Local Projects Need Legislature’s Help To Become Reality

It’s the first year in a long while that there is extra money flowing through Tallahassee. Rather than deep cuts, there will be extra funding. As the Florida Legislature hashes out its more than $74 billion state budget in Tallahassee, Palm Beach County residents are waiting to see if several long-awaited hometown projects will get funded or get postponed yet again.

Among more than $4 billion in spending still on the table is $5 million for a Palm Beach State College campus in Loxahatchee Groves, $8.3 million for flood control at the J.W. Corbett Wildlife Management Area and $75,000 for a Torry Island marina on Lake Okeechobee.

With a $1 billion surplus in the budget, the legislature would do well to spend its money wisely, and we believe all three projects would be beneficial not only for our area, but for all of Florida.

Perhaps the most pressing item — and one that looks likely to get its funding — is the Torry Island marina, which could help stimulate the economy in the Glades. For decades, legislators from our area have puzzled over how to help the troubled lakeside communities. Though promises have been made over and over, it wasn’t until recently those representatives have buckled down and developed a plan that could revive the communities and make Palm Beach County’s slice of Lake Okeechobee a vacation destination. This would help bring jobs and infrastructure to the area, and also attract tourists looking enjoy all the lake has to offer. With a fairly modest price tag, we believe the project should make its way to Gov. Rick Scott’s desk.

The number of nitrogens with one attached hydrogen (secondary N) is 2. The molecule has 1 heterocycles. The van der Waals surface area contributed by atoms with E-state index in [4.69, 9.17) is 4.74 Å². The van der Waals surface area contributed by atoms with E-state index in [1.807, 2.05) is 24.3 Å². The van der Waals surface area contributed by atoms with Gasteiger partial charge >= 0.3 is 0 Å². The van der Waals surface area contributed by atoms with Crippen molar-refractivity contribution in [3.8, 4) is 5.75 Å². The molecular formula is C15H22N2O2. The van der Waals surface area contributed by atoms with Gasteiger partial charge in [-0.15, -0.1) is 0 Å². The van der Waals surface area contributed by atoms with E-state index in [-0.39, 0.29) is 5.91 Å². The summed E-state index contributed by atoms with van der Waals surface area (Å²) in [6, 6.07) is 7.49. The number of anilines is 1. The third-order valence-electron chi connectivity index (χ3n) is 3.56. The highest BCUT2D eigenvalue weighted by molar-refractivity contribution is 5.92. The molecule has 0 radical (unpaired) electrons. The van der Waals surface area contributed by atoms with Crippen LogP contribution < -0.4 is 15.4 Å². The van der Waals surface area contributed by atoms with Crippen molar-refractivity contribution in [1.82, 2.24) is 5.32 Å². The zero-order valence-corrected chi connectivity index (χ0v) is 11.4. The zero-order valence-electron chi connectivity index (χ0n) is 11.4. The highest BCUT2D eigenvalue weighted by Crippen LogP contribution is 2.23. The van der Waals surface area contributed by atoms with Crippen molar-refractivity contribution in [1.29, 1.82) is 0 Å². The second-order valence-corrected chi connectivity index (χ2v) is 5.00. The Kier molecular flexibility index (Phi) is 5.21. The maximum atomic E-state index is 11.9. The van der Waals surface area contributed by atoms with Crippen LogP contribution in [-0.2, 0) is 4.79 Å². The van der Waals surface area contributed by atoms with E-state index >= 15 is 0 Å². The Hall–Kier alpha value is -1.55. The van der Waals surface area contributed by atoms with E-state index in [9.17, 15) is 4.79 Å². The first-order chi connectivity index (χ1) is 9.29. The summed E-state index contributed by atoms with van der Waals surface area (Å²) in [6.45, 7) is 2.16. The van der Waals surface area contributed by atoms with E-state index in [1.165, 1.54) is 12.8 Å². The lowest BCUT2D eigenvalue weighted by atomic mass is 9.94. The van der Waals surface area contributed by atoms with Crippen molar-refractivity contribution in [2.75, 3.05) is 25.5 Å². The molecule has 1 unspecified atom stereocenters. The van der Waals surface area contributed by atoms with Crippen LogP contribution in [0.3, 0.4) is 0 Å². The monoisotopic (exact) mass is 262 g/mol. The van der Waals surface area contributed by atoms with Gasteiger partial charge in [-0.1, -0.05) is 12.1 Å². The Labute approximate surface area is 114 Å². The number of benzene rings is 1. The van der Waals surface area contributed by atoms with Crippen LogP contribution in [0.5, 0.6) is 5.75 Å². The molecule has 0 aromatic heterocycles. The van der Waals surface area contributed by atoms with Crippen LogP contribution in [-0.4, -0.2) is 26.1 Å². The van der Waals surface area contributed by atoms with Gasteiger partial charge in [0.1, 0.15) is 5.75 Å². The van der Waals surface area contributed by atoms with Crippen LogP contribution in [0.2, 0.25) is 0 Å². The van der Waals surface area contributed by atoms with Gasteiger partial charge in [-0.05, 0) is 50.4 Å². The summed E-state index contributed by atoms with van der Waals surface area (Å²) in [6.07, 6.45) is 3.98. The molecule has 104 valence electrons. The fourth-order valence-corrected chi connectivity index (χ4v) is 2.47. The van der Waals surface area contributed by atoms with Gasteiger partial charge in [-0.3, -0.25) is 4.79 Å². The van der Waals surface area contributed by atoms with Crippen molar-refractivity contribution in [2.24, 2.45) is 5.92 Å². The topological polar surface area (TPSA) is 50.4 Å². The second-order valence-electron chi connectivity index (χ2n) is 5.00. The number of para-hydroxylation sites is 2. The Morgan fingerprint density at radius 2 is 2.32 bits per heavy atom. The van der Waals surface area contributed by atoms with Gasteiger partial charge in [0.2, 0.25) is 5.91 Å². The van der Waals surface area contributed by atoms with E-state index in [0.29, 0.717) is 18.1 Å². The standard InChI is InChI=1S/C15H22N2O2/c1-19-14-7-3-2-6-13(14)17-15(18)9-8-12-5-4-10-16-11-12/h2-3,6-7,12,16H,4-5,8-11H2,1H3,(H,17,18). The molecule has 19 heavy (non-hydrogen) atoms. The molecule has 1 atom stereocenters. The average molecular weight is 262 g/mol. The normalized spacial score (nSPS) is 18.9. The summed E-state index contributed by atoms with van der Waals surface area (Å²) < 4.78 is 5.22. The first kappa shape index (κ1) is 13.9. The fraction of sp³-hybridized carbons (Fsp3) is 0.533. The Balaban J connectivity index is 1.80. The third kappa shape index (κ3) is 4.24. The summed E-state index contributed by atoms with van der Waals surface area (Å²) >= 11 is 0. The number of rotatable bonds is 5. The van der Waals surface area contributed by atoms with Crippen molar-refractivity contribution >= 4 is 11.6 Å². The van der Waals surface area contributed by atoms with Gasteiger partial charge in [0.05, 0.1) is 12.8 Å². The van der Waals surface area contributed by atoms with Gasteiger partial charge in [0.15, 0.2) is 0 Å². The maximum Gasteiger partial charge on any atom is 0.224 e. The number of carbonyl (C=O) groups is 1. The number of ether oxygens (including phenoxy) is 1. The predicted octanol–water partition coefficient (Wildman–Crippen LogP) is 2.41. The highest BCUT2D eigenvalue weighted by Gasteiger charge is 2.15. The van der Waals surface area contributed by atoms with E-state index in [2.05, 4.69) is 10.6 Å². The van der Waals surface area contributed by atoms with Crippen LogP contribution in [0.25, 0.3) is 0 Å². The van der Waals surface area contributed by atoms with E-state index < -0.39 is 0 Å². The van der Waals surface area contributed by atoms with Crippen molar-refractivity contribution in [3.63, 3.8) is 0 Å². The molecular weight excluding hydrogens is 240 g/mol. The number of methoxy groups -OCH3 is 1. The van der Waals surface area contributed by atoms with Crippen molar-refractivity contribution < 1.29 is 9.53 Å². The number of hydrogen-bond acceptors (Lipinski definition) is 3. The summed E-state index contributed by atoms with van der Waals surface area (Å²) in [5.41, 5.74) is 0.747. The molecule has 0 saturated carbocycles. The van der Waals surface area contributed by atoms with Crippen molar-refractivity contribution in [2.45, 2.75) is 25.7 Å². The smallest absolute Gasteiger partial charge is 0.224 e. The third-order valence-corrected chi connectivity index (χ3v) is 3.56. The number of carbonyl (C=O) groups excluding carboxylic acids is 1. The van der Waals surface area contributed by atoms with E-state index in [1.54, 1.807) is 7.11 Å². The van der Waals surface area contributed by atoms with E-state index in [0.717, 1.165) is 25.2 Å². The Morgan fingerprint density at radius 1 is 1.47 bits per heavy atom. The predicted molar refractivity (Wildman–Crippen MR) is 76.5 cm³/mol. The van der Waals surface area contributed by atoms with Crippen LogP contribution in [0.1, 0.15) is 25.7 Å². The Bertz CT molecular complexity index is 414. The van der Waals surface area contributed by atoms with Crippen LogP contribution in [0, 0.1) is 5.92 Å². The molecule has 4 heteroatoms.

Less sure are funds for the PBSC campus. The Town-Crier has long been a supporter of a campus serving the western communities, and given the controversy in Loxahatchee Groves this past election cycle, it’s more imperative than ever that the campus come with strong state backing. The benefits to the college are many, and it will make our area more attractive to businesses looking to relocate. Already, our communities have proven to be attractive for large companies like Aldi, and a college would be another check in the box. Considering the state’s recent push to attract large corporations through its Office of Tourism, Trade & Economic Development, legislators would be remiss not to fund this project.

Last, but certainly not least, the issue of water management must be solved. When Hurricane Isaac crossed our area last year, The Acreage was among the hardest hit communities. But the flooding was nothing compared to what could have happened if the Corbett berm failed. Water rights and storage issues are a complicated and delicate situation with a lot of moving parts, and building the levee to modern standards is something Acreage residents can’t count on without help from the state. So long as the new levee is built carefully, with consideration for surrounding wetland and wildlife, we believe it’s a crucial project that will serve our area well during the next storm.

If you agree, contact your representatives and urge them to push for these hometown projects. You can find more information at www.myfloridahouse.gov and www.flsenate.gov. Of course, should they make the budget, the fight is not over. Then they have to avoid Gov. Scott’s veto pen.


  1. Converting the crime ridden low income government housing area in the Glades into a vacation destination is a good idea if you are not concerned about displacing welfare recipients who are on government assistance, either because they cannot work or are not qualified or suited for any work other than farming. Editor, you do not solve poverty by moving it out of town.

Comments are closed.